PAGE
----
In March, La Jolla Institute for Immunology (LJI) and Scripps Research scientists published a fascinating new Ebola virus study. Their work shows how Ebola virus uses a protein called polymerase to hijack host cell proteins. In fact, there’s some evidence that an experimental drug therapy might interrupt this process and save lives in future Ebola virus outbreaks.
When the research was published in the March 22 issue of the journal Cell Reports, the journal featured an unusual watercolor on its cover. This vivid painting was created by Scripps Research graduate student Jingru Fang, who spearheaded the new Ebola research in the Saphire Lab at LJI.
Journals often ask scientists to submit potential cover images to accompany their studies, but it is a rare honor for a cover image to actually be chosen. It’s even less common for the first author of a study to create the artwork herself.
In this Q&A, Fang explains why she chose watercolors to depict research—and shares the personal meaning behind her cover painting.
Question: How long have you been painting?
Fang: I started painting using watercolors eight years ago and using oil pastels five years ago.
Q: What do you like about painting—and using watercolors in particular?
Fang: I like painting because I can express myself using a combination of colors, shapes, and atmospheres better than language. It’s an outlet and a monologue. I feel that most paintings leave room for others to interpret, or a painting doesn’t even have to be understood by others, and it’s okay and allowed.
Painting gives me positive energy and helps me to preserve beautiful moments, to extend the shelf life of happy feelings in my life.
Watercolors are more affordable compared to oil or gouache: a watercolor painting set can basically last forever, but you need to consume more paint per piece of work for the other two types of media. I like the transparency of watercolor paint, the same color can have different shades depending on how much water you add to it. So even with one color you can create a very powerful scene. It’s fun and rewarding.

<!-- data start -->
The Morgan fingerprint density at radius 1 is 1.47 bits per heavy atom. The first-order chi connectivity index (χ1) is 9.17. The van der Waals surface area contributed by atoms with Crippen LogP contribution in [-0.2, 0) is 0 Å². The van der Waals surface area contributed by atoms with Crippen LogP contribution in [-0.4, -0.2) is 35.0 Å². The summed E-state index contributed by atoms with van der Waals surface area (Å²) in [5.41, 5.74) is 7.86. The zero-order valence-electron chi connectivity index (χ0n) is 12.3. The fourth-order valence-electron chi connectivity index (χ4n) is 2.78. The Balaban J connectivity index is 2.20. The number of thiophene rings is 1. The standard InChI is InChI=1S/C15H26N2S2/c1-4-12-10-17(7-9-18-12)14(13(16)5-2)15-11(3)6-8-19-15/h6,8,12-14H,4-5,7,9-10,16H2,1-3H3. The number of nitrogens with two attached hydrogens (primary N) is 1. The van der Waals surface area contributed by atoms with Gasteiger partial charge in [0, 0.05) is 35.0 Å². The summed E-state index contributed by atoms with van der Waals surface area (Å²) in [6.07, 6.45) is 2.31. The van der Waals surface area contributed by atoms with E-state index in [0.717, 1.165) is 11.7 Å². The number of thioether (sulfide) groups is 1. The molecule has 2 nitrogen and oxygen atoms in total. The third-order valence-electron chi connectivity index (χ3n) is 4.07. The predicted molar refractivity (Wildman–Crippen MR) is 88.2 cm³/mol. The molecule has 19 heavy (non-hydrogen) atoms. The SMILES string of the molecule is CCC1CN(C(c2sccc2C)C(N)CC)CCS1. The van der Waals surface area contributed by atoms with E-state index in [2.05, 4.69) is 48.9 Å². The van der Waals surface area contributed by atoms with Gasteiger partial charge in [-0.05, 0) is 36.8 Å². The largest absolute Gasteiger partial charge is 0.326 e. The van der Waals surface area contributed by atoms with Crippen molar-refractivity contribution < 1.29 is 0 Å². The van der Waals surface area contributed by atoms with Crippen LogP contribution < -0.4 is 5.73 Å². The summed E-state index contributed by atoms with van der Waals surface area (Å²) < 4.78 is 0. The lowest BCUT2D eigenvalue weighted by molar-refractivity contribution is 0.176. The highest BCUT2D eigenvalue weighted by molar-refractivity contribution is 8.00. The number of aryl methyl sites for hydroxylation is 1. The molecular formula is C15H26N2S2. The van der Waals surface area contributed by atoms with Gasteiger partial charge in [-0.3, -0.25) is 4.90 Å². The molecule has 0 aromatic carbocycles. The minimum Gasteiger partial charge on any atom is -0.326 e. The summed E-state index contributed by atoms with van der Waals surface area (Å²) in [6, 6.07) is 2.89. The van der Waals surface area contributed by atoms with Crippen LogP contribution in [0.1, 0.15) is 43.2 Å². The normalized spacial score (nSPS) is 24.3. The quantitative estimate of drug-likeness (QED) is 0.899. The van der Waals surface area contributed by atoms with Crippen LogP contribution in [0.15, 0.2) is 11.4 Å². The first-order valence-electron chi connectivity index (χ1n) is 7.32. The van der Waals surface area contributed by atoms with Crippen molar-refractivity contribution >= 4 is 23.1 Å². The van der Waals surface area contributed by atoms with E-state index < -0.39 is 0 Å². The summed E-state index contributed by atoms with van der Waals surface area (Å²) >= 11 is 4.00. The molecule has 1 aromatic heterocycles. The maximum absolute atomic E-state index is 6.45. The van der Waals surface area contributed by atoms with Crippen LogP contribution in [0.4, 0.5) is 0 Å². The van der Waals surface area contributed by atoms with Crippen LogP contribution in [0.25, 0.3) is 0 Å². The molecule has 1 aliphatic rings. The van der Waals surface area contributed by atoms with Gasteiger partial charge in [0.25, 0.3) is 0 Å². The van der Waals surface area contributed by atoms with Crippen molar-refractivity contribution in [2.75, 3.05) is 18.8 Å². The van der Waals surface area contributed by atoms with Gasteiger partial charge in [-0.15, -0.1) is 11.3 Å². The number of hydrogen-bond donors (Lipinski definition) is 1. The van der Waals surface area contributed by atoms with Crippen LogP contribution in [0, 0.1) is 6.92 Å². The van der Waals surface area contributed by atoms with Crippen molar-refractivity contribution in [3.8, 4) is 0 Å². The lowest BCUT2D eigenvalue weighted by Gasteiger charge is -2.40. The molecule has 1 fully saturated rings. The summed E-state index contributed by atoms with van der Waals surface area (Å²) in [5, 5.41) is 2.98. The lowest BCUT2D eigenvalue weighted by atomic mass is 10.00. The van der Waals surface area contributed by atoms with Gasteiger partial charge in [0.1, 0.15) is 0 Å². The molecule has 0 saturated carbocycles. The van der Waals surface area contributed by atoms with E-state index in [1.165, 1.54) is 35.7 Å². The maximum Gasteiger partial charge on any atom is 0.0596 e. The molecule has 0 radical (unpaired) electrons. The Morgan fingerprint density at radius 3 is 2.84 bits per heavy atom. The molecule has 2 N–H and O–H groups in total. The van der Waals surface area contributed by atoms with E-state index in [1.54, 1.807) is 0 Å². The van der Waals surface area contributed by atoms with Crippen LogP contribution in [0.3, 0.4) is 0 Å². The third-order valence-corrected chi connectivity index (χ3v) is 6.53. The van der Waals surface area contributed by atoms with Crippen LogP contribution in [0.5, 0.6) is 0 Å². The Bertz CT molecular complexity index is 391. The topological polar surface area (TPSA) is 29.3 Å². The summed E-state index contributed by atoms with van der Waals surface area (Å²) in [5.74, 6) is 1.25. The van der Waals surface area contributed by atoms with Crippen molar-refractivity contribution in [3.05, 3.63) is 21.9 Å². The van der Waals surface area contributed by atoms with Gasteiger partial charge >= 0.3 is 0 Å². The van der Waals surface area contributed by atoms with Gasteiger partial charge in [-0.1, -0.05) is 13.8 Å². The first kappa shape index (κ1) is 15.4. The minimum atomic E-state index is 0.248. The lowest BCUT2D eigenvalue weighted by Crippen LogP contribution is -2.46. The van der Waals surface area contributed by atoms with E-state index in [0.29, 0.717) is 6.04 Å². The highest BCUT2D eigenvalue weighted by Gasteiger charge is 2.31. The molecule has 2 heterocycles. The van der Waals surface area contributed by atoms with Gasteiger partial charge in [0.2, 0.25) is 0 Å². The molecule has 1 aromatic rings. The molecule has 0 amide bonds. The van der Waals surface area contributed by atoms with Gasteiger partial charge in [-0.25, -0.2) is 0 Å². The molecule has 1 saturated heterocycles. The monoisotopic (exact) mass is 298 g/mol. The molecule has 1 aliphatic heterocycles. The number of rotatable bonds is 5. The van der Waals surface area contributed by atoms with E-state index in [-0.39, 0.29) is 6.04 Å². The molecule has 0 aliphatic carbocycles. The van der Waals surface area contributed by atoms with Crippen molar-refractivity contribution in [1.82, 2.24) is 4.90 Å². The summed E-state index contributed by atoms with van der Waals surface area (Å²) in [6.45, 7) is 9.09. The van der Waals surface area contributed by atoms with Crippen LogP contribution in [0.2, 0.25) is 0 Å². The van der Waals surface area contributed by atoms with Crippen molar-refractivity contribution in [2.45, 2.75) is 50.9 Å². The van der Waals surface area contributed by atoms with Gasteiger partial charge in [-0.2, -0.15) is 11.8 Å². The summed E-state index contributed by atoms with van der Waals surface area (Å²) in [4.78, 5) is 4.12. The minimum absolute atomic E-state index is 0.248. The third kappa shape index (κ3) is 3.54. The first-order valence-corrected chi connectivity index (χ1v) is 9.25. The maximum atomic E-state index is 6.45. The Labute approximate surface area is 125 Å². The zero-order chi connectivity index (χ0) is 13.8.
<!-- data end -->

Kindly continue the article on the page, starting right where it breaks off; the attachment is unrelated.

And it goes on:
Q: How did you choose this imagery for the cover illustration?
Fang: I remember seeing a beautiful photograph online of a house on the water, which sits at the end of a pier. I sort of borrowed that idea and used it as the foundation for my illustration. The Ebola virus polymerase resembles the house because the polymerase serves as a source for virus propagation by replicating viral genomes. The polymerase needs to use nucleotides, which are spread in the water next to the house, as building blocks to extend RNA chains. On top of that, I added more elements to this illustration, such as colorful clouds in the sky. Those elements represent host cell proteins that are functionally or physically connected to the virus polymerase.
I used a gradient of sunlight, the orange spectrum coming from the house, to reflect proximity labeling, which is a biochemical approach I used to pull out cellular proteins that interact with the virus polymerase. On the other side, I have the pier extended from the house (polymerase), where the single stranded RNA chain is coming from. I drew two birds attracted to the “RNA chain.” Those are the two host cell factors we chose from our polymerase interactome to characterize further in our manuscript. These two host factors are attracted to “RNA” because both are involved in the cellular mRNA decay pathway, a way used by the cell to degrade RNA.
From another perspective, I like to add elements to my paintings from real life. For example, on my daily commute taking the I-5 N, sometimes I see large flocks of birds flying around the Pacific Beach area. It’s beautiful. No matter how our lives are affected by the pandemic, when we look up, we can still see birds flying, and now flowers blooming, which I am very grateful for.
I also wanted to show my gratitude in my painting to my mentors. In fact, I portrayed myself as the house because my last name in Chinese means “house.” I have two extremely supportive mentors in my Ph.D. journey, whom I look up to, so they became the sky and the ocean surrounding the house in my paintings.
Q: What was your reaction to learning that your image would be the journal cover?
Fang: I had the same reaction as I did when I first saw the bioluminescent waves at Torrey Pines State Park. It feels unreal, but I was absolutely delighted.
Press release: Targeting a human protein may stop Ebola virus in its tracks
Read the full Cell Reports study from Fang and colleagues